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Businesses Call on USTR to Address Indian Trade Barriers

Wednesday, November 26, 2014
Sandler, Travis & Rosenberg Trade Report

The Alliance for Fair Trade with India on Nov. 24 urged U.S. Trade Representative Mike Froman to take “concrete steps” to address India’s trade barriers during his visit to New Delhi for the U.S.-India Trade Policy Forum, which is taking place this week after a four-year hiatus. This business coalition believes USTR should try to improve the environment for U.S. businesses that are exporting to and operating in India, including by supporting measures to address prohibitively high tariffs and forced localization requirements that are blocking U.S. exports of a broad range of products.

Also of concern are increased tariffs and burdensome testing and safety requirements on information and communications technology products, the use and threatened use of compulsory licensing on biopharmaceutical products as a tool of industrial policy to promote Indian champions, and measures in Indian law that add an onerous and unnecessary additional criterion for the patentability of medicines. In addition, the coalition stresses the importance of having robust and enforceable copyrights for U.S. and Indian creators given that both countries are major producers of music, films and literature.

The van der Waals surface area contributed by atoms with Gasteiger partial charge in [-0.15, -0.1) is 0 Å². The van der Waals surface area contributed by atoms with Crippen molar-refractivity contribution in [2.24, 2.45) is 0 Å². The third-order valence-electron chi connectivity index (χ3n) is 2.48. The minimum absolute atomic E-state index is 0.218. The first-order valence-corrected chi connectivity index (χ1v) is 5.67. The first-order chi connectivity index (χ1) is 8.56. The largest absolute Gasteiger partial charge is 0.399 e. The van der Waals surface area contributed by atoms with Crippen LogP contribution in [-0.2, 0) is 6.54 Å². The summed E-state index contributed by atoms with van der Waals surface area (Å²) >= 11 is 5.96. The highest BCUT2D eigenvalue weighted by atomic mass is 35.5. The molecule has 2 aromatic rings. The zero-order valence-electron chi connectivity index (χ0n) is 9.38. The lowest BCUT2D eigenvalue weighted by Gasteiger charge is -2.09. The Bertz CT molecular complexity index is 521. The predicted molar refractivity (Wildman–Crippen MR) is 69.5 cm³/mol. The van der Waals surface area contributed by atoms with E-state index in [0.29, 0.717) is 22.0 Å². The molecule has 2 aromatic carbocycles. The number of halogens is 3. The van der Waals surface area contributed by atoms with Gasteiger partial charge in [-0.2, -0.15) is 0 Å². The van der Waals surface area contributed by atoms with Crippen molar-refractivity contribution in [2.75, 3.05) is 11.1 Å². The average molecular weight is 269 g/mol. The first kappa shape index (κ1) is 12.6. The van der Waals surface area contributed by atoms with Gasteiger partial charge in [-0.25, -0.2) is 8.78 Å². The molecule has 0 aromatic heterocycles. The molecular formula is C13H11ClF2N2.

The Alliance for Fair Trade with India also said in its letter to Froman that rather than treating the Trade Policy Forum as a mere stocktaking exercise or discussion forum the U.S. and India should strive to deepen bilateral trade and investment ties by treating each other’s exports and products fairly so that the potential of the bilateral strategic partnership can be achieved. The business alliance commended Froman for his efforts to improve U.S.-India trade relations, including the breakthrough in the implementation of the WTO Trade Facilitation Agreement and the decision to restart the U.S.-India Trade Policy Forum.

Froman did address several market access issues in his Nov. 24 remarks at the Federation of Indian Chambers of Commerce and Industry in New Delhi. For example, he said that the quality of the business environment based on transparency, consistency and predictability is “the most important factor determining the future evolution of our bilateral economic relationship.” He also mentioned the need to foster regulatory and legal certainty, maintain policy stability, forge an innovation environment, achieve tax simplification and predictability, raise investment caps, lower tariffs, consult with stakeholders through notice-and-comment procedures, streamline layers of bureaucratic approval and eliminate bureaucratic obstacles. Froman added that enforcing a world-class intellectual property rights regime, including in the areas of patents, copyright, trade secrets, counterfeiting, piracy and compulsory licensing, is in India’s best interest.

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